Natural Wines 101

Natural Wines 101

Over the last few years, we’ve seen ‘natural wines’ popping up everywhere. Whether it’s a new natural wine bar, or orange wines debuting on your favorite restaurant’s menu, it seems like the natural wine movement is gaining popularity, at least in Southern California. But here’s the thing: what does natural wine even mean? You’ve likely even seen buzz words like ‘biodynamic,’ or ‘organic’ glossing wine labels. That verbiage can be confusing to some, so we’re here to help you out and simplify it all. With a little help from our friend, Ty Steidle, founder of Fiky Fiky Wines, we’re getting the scoop on all things natural wine. Whether you love natural wines and want to be more knowledgeable on the subject or want to learn something new today, keep reading for our interview with Ty…

What is your experience working in wine?

My experience with winemaking is limited, my wine drinking on the other hand… well you get it. Fiky Fiky Wines was born out of a true love for wine and its ability to bring people together. My partner in the project, Brock Larson, had worked harvest before so there was some hands-on experience we could build off of. We also are fortunate to have a few mentors guiding us through the learning process. Our first vintage wine was 2020, which for those who may not remember, was a particularly bad year for fires in Northern California. We got super lucky to harvest our fruit before the smoke could penetrate the skins. The added heat caused the fruit to ripen super fast so we lost some of the acidity we were after. It was our first lesson in natural winemaking—listen to the fruit and adapt.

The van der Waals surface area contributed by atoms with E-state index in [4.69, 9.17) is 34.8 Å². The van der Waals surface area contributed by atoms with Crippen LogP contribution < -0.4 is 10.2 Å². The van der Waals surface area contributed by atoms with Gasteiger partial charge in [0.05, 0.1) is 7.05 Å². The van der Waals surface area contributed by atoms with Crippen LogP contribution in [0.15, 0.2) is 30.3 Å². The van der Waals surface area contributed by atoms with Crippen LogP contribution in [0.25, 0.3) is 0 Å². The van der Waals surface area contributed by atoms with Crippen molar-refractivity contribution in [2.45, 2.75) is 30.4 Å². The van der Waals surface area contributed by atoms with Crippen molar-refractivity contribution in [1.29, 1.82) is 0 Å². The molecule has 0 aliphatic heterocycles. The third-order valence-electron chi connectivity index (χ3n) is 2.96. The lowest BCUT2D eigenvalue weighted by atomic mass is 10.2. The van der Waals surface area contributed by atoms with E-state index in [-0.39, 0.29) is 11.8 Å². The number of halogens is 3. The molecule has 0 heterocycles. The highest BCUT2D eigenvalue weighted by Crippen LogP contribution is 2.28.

What exactly is natural wine? How does it differ from a regular bottle you’d normally see in a grocery store?

Natural wine is sort of an umbrella term to {unofficially} classify wines that are true, unadulterated expressions of terroir [aka] the soil composition, the weather and the elevation. Those ‘normal’ bottles you see in most grocery stores and shops are likely still great wines, however a lot of them are products with control and consistency at the core of their ethos. They will control the fruit in the vineyard by spraying pesticides, fungicides, herbicides and insecticides, and control the wine before, during, and after ferment with additives to assist with things like kick-starting the ferment {inoculation by adding non-native yeasts}, acid correction, fining, filtering, and blasting the wine with sulfur dioxide to act as a preservative against microbial spoilage and oxidation. Their goal is to create a consistent, low-risk, product every year. On the flip, natural winemakers set out to allow the fruit and the terroir to express whatever it so chooses, by setting up an environment for the ferment to run its course with as little intervention as possible.